Felix Damm, the long-standing press lawyer for the Schumacher family, has discussed the management of the extensive privacy surrounding Michael Schumacher‘s health.
He also spoke about the absence of an official report on his condition, almost 10 years after his skiing accident in Meribel, France.
Damm recalled the intense media presence outside Grenoble Hospital in the days following the accident, where the first general details about Schumacher‘s injuries were shared during press conferences with treating physicians.
“I still have in my mind the image of the many journalists and photographers who, for days after the accident, waited for information outside the hospital in Grenoble,” he told the German publication LTO.
“To relieve the pressure, the first general information about the injuries was given at press conferences at which the treating doctors were also present.
“In reality, the content was classified as private. That was really new. Until then, information about private matters had been absolutely taboo.”
Regarding the absence of a final health report on the F1 legend, Damm revealed that they considered it but decided against it.
Such a report would be insufficient as the public would continually seek updates, creating a legal dilemma if they wished to suppress the information later.
“It was always about protecting private things,” Damm added.
“Of course, we discussed a lot about how to make it possible, so we also considered whether a final report on Michael‘s health might be the right way to do it.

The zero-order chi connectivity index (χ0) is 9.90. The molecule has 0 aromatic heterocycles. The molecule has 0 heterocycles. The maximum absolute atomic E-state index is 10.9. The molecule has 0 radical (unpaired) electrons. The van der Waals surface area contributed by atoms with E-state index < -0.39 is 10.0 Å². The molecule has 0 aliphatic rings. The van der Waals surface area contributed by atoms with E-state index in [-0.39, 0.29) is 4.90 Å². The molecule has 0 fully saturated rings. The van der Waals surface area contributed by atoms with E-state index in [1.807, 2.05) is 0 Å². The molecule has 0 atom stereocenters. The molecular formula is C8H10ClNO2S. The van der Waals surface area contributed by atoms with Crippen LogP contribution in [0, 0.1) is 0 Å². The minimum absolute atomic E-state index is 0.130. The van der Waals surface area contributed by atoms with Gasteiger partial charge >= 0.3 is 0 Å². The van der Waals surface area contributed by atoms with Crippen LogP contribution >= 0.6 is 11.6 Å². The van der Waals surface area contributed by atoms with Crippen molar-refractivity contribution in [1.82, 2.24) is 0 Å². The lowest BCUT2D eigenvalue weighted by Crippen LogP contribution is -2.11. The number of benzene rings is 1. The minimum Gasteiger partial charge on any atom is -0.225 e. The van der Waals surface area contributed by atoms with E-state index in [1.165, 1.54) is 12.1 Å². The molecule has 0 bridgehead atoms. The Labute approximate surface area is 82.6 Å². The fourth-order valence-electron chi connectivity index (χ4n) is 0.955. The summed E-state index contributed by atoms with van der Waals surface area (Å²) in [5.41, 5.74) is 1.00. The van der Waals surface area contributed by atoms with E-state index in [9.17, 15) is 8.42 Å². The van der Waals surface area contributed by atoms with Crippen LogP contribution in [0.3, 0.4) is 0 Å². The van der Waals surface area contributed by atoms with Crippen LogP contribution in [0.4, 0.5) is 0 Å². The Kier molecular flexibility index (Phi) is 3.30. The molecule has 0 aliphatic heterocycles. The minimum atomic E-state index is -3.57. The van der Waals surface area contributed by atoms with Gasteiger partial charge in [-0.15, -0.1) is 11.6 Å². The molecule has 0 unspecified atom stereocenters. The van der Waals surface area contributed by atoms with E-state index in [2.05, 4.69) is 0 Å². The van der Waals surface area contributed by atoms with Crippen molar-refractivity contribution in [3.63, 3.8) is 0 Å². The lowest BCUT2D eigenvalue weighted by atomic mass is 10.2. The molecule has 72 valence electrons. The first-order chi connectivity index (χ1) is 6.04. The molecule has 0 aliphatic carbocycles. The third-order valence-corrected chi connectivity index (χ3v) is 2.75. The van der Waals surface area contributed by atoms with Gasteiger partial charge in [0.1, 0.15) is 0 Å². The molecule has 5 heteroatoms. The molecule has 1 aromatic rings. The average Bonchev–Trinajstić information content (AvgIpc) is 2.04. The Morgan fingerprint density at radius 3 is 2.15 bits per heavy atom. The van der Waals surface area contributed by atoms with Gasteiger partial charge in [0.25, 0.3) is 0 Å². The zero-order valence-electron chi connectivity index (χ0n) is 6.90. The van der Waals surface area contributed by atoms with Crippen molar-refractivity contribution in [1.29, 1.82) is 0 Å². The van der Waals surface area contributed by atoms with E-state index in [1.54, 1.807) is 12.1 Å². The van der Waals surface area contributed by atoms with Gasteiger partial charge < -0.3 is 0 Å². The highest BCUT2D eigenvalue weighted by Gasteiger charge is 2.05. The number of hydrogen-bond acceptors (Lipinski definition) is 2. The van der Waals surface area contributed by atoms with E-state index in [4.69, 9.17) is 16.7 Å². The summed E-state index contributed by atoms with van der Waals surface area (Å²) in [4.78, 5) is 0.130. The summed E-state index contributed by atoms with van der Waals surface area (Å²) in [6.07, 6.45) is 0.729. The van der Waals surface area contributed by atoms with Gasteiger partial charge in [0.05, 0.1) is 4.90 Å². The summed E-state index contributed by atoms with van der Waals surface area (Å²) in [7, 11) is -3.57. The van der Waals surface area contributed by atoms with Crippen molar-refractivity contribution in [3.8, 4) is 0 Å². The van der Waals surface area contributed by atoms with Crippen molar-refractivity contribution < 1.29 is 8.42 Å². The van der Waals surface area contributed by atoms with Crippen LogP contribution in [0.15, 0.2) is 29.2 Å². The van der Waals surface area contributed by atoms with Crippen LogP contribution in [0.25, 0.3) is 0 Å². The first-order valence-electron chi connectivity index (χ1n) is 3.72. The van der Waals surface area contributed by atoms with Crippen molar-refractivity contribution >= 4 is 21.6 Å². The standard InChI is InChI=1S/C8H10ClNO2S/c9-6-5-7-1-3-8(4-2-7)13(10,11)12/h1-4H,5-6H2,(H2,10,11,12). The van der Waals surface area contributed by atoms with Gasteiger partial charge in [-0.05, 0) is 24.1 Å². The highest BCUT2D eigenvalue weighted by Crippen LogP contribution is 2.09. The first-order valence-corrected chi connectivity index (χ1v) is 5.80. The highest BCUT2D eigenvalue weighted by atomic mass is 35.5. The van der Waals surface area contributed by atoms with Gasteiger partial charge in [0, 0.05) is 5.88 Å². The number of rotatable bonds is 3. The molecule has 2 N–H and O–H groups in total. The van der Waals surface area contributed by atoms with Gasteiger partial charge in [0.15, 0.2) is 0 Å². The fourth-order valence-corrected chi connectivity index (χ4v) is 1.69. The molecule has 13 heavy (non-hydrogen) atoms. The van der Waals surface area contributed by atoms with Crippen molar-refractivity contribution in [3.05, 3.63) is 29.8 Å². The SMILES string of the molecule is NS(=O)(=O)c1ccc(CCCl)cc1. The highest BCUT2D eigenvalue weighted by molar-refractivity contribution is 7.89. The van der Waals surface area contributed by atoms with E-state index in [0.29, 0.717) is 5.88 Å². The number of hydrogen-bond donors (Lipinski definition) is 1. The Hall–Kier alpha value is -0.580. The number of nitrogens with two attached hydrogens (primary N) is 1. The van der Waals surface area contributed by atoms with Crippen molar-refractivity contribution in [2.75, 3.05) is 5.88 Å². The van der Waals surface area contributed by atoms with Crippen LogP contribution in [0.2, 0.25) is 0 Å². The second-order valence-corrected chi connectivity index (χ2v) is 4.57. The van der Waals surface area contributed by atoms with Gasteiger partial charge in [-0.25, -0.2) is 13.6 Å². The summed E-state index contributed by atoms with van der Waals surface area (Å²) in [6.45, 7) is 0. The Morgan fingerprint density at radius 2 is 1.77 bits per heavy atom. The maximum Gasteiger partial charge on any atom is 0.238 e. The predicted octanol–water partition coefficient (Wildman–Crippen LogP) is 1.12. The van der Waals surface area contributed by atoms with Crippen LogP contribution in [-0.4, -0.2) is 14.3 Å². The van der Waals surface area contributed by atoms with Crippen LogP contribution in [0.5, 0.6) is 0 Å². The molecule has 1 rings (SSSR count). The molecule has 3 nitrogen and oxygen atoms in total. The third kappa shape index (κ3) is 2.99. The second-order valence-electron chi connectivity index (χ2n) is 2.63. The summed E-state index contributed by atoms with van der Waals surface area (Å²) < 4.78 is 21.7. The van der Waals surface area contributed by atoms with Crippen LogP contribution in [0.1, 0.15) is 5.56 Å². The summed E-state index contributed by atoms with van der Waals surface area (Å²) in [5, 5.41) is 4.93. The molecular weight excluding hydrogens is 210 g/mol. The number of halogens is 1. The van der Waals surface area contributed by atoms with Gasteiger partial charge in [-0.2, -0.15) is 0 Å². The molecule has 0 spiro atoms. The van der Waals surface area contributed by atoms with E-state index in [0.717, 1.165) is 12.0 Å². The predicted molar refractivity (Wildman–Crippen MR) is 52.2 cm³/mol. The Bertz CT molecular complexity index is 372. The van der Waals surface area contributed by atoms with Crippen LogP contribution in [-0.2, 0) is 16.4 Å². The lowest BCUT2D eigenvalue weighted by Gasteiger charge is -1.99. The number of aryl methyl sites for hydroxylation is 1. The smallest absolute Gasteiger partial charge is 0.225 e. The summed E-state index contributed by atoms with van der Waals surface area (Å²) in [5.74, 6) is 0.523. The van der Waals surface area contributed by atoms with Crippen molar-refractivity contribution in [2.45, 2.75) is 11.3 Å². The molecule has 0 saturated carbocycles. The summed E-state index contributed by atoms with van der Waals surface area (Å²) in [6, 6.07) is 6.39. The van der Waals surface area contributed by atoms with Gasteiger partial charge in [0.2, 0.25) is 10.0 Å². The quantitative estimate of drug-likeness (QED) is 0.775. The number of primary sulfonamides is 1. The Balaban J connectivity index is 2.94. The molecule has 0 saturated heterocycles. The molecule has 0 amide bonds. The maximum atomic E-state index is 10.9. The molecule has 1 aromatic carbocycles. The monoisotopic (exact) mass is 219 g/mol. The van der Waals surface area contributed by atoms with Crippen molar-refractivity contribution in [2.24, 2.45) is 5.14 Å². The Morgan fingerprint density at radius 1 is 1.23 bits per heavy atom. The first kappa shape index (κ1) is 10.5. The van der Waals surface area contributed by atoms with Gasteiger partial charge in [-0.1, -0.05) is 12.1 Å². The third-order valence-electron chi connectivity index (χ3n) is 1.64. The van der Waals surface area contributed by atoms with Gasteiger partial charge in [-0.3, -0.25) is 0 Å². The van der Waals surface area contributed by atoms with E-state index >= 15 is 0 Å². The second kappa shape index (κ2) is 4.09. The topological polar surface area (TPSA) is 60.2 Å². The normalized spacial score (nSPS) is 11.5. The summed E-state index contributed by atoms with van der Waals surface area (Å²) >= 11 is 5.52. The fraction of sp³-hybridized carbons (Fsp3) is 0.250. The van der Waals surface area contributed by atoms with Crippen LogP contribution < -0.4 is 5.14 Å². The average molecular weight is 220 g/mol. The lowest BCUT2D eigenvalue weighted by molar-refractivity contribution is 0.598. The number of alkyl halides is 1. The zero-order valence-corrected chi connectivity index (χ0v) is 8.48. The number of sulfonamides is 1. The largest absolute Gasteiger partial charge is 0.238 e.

“But that would not have been the end and there would have had to be constantly updated reports.
“The media, again and again, would ask ‘And how is he now?’, one, two, three months or years after the message.
“And if we then wanted to take action against this information, we would have to deal with the argument of the voluntary disclosure we would have made.”
Damm also highlights that not even friends can discuss Schumacher‘s condition, as doing so could be legally challenged.
This safeguards against the involuntary disclosure of private information by friends or acquaintances.
“If it is not the person concerned himself but friends or acquaintances who disclose private information, it is not a case of ‘voluntary self-disclosure’ of privacy,” Damm noted.
“Therefore, the data subject can defend himself against disclosure of private circumstances even if the information comes from acquaintances”.
What do we know about Michael Schumacher’s health?
Little is known about Schumacher‘s current condition, except that he emerged from a coma in 2014 and remains unable to communicate or walk. It is known that he is cared for at home by a substantial medical staff.
Damm‘s legal actions against media outlets publishing inaccurate information have provided the limited insight into Schumacher‘s situation.
The lawyer notes the media’s ability to fabricate stories based on minimal information, highlighting instances where magazines created content through AI-generated interviews.
Damm acknowledged that fans are eager for updates on Schumacher‘s condition but believes that most supporters can understand and respect the need for privacy due to the ongoing process since the accident.
“Unfortunately, a recent press report forces us to clarify that the claim that Michael could move again is not true,” he acknowledged.
“I was surprised at how much the media report despite the fact that there is no reliable information; how much supposed stories can be spun from zero information.
“As a result, it went so far that Die Aktuelle simply invented an AI-generated interview and put it on the front page.
“When a magazine headline said ‘He is no longer with us’ and created the tasteless impression that Michael Schumacher had died, the publisher had to pay 100,000 euros for this.
“I don’t know of any case in which a higher monetary compensation had to be paid for the publication of a judgement. This can definitely be considered a success.”